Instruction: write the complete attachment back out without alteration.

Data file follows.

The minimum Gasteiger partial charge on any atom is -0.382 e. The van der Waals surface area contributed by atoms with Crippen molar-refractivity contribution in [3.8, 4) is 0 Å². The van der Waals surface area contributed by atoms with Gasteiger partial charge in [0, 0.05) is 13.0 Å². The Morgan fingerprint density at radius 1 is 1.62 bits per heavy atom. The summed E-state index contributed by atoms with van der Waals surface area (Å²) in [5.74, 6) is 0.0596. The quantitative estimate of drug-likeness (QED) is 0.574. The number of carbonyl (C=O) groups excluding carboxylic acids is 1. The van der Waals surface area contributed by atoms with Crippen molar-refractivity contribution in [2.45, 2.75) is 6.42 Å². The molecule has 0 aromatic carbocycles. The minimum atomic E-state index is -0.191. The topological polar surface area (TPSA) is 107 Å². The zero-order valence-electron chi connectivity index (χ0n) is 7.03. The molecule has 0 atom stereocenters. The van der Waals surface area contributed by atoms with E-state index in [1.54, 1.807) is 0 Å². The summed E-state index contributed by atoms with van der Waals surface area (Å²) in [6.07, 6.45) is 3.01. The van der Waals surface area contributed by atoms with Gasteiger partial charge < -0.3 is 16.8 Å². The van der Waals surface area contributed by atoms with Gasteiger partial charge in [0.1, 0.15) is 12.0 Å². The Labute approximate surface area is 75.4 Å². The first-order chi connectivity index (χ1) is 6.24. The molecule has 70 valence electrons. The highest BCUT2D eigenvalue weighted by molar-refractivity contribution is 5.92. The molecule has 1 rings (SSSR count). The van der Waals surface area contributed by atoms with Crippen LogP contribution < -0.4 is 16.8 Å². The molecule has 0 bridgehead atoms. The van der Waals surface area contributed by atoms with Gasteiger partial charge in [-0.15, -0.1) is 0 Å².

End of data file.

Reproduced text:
The minimum Gasteiger partial charge on any atom is -0.382 e. The van der Waals surface area contributed by atoms with Crippen molar-refractivity contribution in [3.8, 4) is 0 Å². The van der Waals surface area contributed by atoms with Gasteiger partial charge in [0, 0.05) is 13.0 Å². The Morgan fingerprint density at radius 1 is 1.62 bits per heavy atom. The summed E-state index contributed by atoms with van der Waals surface area (Å²) in [5.74, 6) is 0.0596. The quantitative estimate of drug-likeness (QED) is 0.574. The number of carbonyl (C=O) groups excluding carboxylic acids is 1. The van der Waals surface area contributed by atoms with Crippen molar-refractivity contribution in [2.45, 2.75) is 6.42 Å². The molecule has 0 aromatic carbocycles. The minimum atomic E-state index is -0.191. The topological polar surface area (TPSA) is 107 Å². The zero-order valence-electron chi connectivity index (χ0n) is 7.03. The molecule has 0 atom stereocenters. The van der Waals surface area contributed by atoms with E-state index in [1.54, 1.807) is 0 Å². The summed E-state index contributed by atoms with van der Waals surface area (Å²) in [6.07, 6.45) is 3.01. The van der Waals surface area contributed by atoms with Gasteiger partial charge < -0.3 is 16.8 Å². The van der Waals surface area contributed by atoms with Gasteiger partial charge in [0.1, 0.15) is 12.0 Å². The Labute approximate surface area is 75.4 Å². The first-order chi connectivity index (χ1) is 6.24. The molecule has 70 valence electrons. The highest BCUT2D eigenvalue weighted by molar-refractivity contribution is 5.92. The molecule has 1 rings (SSSR count). The van der Waals surface area contributed by atoms with Crippen LogP contribution < -0.4 is 16.8 Å². The molecule has 0 bridgehead atoms. The van der Waals surface area contributed by atoms with Gasteiger partial charge in [-0.15, -0.1) is 0 Å².